We asked one of our most trusted pie bakers, Kate McDermott, for the essential elements that she finds indispensable in her craft. Here, 10 of her must-haves whenever she’s baking for friends, teaching her online pie workshops, or creating the latest in her series of cookbooks, Art of the Pie and Pie Camp.
You may already know Kate McDermott as The Pie Lady. And if you aren’t familiar with her, you need to remedy that. She’s singlehandedly instilled confidence in thousands of home bakers over the years through her cookbooks, blog posts, and pie classes, and along the way, she’s learned quite a lot. Too much to share here. Although she did agree to divulge some of her most favorite kitchen things...—Renee Schettler
☞ Table of Contents
Spices and flavorings
First of all, you have to have spices and other flavorings. Cinnamon is the flavor that’s most identified with classic apple pie. Saigon cinnamon is my favorite. A grating of whole nutmeg. Just enough so you can smell its aroma when you get your nose close to the fruit in the bowl. Buy the best vanilla you can. Imitation vanilla extract is not the same. Ground ginger and cardamom are great in crisps, crumbles, streusel-style toppings, pastry cream, even in a crust. I use almond extract in honey hazelnut fig crostatas as well as chiffon, buttermilk, and chess pies. The zest or a squeeze of fresh lemon can exalt the flavor of a fruit filling. And I add a small amount of the orange liqueur Cointreau to many fruit pie fillings. Just tip the bottle and say “Whoops!” as it goes in.
I find a 6-quart bowl is great for many baking tasks and it easily fits both my hands. I have all different kinds, including probably 20 metal bowls I picked up at a restaurant supply store for workshops. I demonstrate how to make pie in class using a glass bowl. And I also like the vintage crock made by Ohio Stoneware.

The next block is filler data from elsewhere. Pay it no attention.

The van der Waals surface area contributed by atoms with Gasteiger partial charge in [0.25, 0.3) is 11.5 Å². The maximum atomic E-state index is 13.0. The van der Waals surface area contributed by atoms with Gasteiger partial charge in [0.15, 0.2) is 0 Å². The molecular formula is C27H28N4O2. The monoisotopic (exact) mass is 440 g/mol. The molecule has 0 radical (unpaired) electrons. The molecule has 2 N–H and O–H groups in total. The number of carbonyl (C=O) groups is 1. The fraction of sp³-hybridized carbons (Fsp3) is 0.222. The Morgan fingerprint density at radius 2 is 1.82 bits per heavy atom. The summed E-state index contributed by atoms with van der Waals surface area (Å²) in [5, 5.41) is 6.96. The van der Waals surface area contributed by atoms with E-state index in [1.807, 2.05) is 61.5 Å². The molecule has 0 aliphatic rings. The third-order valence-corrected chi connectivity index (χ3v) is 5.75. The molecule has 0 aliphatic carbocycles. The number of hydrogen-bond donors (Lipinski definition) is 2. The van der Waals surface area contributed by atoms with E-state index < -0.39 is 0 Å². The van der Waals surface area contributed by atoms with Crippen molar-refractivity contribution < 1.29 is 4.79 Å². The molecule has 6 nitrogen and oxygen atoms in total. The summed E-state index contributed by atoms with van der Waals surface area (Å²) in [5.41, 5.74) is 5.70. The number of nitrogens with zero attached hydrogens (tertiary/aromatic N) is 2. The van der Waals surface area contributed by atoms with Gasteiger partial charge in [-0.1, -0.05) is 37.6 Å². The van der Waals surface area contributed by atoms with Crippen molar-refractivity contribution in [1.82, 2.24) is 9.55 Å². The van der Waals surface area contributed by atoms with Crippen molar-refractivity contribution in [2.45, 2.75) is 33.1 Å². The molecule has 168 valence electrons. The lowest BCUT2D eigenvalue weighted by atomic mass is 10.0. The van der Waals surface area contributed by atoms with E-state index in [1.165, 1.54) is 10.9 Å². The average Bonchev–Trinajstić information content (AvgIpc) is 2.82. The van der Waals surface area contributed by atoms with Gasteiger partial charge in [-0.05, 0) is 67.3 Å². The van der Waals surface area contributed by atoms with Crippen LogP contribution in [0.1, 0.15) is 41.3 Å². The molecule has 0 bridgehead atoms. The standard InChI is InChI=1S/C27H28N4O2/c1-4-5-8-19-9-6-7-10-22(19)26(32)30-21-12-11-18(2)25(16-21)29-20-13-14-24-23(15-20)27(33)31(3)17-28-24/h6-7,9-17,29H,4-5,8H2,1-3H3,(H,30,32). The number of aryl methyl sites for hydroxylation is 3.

A rolling pin should be one that feels comfortable to each baker, whether a classic two-handled pin or a straight or tapered dowel made from wood, marble, stainless steel, nylon, or silicone. My favorite is a wooden French-tapered dowel pin. (Although I use a double-handled barrel rolling pin for gluten-free crusts.)
It’s easy to roll out dough on a pastry cloth to prevent sticking. And any unnecessary extra flour filters down into the weave.
An oven is the most important baking tool of all. Whether gas, electric, convection, or wood-fired, make friends with your oven. Learn its quirks, where its hot and cool spots are, and if and when you need to rotate or move a pie to a lower or upper rack during a bake for the best result. I have two GE Electric Profile series ovens I love and also an older propane-fueled Viking.
Hands are our most basic tools, and their sensitivity lets us check the texture and temperature of pie dough…plus I never lose them. I use an infrared thermometer to check the temperature of my hands to ensure they won’t melt the butter when mixing ingredients. Butter starts to get soft at 59°F, but a normal temp for hands is often in the high 90s. There’s really not one temp that I feel is “THE” temperature, but it is oftentimes surprising to pie makers to find out how just how hot their hands are and that this can be one of the reasons for melting fat. Some like it warmer, some like it cooler, but I like to roll pie dough out around 55°F.
If I could only have one pie plate, it would be an Emile Henry. A classic.
Hear more from Kate on our podcast
You can hear more about Kate and her approach to baking pies in our recent podcast episodes on fruit pie fillings and on pie crust. If you’d like to try out your new toys with her creations in your kitchen, we strongly encourage you to start with her magnificent Hand Pies.